A number of questions are of the type: 'Can you diagram this sentence?', or 'How do you parse this sentence?'.

On the same order of the Google ngram tool, are there any diagramming or parsing tools?

Actually I don't expect anything like a 'diagramming' tool because I frankly think of that as 1950's technology, when junior high enlgish teachers should be teaching parse trees with S, NP, P, etc. (but is that now behind the times too?).

So are there any quick online tools to throw a sentence at and get a parse tree (in a copyable image?) or at least parts of speech tagging?

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    Here's one, Mitch. link.cs.cmu.edu/link/submit-sentence-4.html If you lose the link, just type 'parse a sentence' into a google and it's the first one up. Let us know how it works for you, what the problems are that you see. There's quite a bit of background info that describes the process. – user7501 Apr 26 '11 at 5:00

There seem to be two parts to this request. One is to do the graphical work of displaying a parse tree (with nodes and lines) given a parsing. The other is to do the linguistic work of determining the parts/derivation of a sentence using some grammar. Another is to allow you to -define- a grammar, and then allow you to parse a sentence using the grammar you created (also called a compiler-compiler).

What I've found so far:

  • phpSyntaxTree: this draws a syntax tree, if you give it a parsing. (in fact this is really a drawer of any kind of rooted labeled tree, but it is advertised and probably directed towards parsing). So you, the user, have to determine the parsing that you want with the labels, and lay it out with the labels you see fit. But you can save the image easily and then upload easily in stackexchange.

  • Link Grammar Parser: this takes a sentence and returns -many- attempts at assigning a parse tree (they call it a constituent tree). The form of the tree is -almost- close enough for the above phpSyntaxTree (replace '(' with '[' etc), but even among the many attempts, it was hard to pick one that seemed to capture things just right. But that could be used as a semi-official start and then edited as you please. The grammar itself, a link grammar, seems to be out of the TCS/AI field rather than linguistics, and 'links' seem to have some special meaning which I don't understand.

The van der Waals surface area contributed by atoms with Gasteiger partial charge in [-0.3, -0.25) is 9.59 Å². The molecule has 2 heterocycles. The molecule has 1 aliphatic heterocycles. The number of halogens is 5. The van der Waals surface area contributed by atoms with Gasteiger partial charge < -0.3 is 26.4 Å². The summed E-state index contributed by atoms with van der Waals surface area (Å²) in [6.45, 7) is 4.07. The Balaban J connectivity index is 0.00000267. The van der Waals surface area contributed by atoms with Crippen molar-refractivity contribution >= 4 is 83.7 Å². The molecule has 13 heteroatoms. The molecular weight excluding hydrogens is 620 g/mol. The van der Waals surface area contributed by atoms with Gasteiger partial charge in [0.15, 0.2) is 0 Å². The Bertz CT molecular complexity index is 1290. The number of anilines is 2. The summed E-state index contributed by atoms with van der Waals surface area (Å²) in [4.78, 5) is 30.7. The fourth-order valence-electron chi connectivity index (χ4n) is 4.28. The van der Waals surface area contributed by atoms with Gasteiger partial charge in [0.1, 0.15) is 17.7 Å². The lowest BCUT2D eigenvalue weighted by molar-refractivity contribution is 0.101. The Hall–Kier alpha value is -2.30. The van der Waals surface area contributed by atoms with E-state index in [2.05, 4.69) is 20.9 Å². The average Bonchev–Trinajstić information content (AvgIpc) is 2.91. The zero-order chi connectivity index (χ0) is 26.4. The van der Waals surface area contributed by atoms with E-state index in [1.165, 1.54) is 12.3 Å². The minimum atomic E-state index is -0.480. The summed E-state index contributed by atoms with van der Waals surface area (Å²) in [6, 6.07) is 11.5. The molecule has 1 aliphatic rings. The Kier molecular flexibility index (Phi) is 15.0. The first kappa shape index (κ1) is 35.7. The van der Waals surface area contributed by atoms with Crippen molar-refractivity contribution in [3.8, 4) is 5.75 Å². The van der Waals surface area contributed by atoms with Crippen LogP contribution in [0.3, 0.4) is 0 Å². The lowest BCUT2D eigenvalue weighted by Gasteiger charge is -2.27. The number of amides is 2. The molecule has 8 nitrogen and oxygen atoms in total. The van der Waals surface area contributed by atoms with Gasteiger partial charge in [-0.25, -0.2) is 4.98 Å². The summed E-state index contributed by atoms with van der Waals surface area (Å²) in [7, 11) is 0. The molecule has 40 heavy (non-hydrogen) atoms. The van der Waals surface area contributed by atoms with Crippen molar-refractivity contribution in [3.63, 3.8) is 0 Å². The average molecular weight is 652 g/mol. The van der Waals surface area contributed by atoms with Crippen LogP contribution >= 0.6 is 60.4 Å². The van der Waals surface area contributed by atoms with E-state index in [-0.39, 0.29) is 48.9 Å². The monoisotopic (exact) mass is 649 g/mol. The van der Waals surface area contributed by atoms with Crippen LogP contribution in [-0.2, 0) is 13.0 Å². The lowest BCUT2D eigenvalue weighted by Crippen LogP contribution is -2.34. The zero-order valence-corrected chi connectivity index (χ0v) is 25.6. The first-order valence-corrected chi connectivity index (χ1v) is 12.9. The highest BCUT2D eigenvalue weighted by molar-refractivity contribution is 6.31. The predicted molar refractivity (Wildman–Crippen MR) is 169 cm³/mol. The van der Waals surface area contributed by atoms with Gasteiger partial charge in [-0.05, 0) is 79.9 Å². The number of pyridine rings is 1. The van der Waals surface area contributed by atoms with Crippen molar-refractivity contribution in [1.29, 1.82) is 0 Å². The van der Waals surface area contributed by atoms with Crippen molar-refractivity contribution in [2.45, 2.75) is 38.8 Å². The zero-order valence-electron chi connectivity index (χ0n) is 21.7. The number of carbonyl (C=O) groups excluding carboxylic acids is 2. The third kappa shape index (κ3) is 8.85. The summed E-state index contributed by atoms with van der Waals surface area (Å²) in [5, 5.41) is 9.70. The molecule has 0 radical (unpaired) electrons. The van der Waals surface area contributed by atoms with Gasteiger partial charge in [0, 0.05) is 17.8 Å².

• ANTLR and JavaCC: I put these together because they act in the same way (even though some details are different). These are compiler -compilers, meaning you write a grammar (in variations/extensions of Backus-Naur form (BNF) which allow something beyond context-free grammar). There are three difficulties here:

    • you have to write your language grammar yourself (I couldn't find any natural language parsers for either of these that were already written)
    • BNF is not particularly well suited to natural language because of the non-context-free-ness of most natural language (just consider any kind of inflectional agreement). natural language is pretty ... fluid and sentences can have multiple interpretations even without considering word ambiguity. and these compiler-compilers were designed for computer programming languages where the whole point is to remove any ambiguity.
    • because the intention of these compiler-compilers is to produce output for computers, some extra work may be needed to get a parse tree output in readable text form.

Please add any more examples you might find (e.g. a English grammar in ANTLR or JavaCC)


On StackOverflow the same question has been asked here, or also a similar one here.

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    I'll write it here, because it's more of a comment of mine rather than a part of the answer: I'm honestly skeptical towards tools like this, as much as I am towards tools that translate sentences (less, especially with everyday used sentences, but idioms are an example of how translators are not reliable) or long texts (much more). They will never be 100% effective, I think. – Alenanno Apr 21 '11 at 15:37
  • I share your skepticism, but sometimes for NNSs (ESLers? people who don't speak English natively?), a picture can help make sense of non-idiomatic phrases. One can always comment on a diagram to say that it is problematic. – Mitch Apr 21 '11 at 15:44
  • I got your point. But as you also "said", there is a human intervention. By the way, if you try those tools I linked, share with everyone if they worked, problems you've encountered, etc. For example, parse a simple sentence by yourself (NB that you know is correctly parsed), try it out there and see if it corresponds. :D – Alenanno Apr 21 '11 at 15:53
  • those are all excellent parsing ideas...but for programming languages (ANTLR, goldparser). One could presumably write an ANTLR format (or javacc or even yacc/bison) parser for english, but that's a lot of work (maybe there's one that has been written already?). I have found an online app that allows you to layout yourself a parse tree (with the labels that you decide) which is a good step. I'd also be looking for something that takes a sentence and returns the parsing structure for an English sentence (which none of those examples do). – Mitch Apr 21 '11 at 16:19
  • @Mitch: Write your last sentence in your comment in your question, if it's an actual request related to your question. The parse tree you found that can be labelled by the user is a very nice solution, maybe the best one so you can avoid "scanning" or taking pics of your own parse tree on your notebook lol :D – Alenanno Apr 21 '11 at 16:21
  • I'm not so sceptical: such programs are like dictionaries, which may give 4 or 5 meanings and 2 or 3 functions for a word: They are a reasonable place to start. – Greybeard Mar 12 at 10:33

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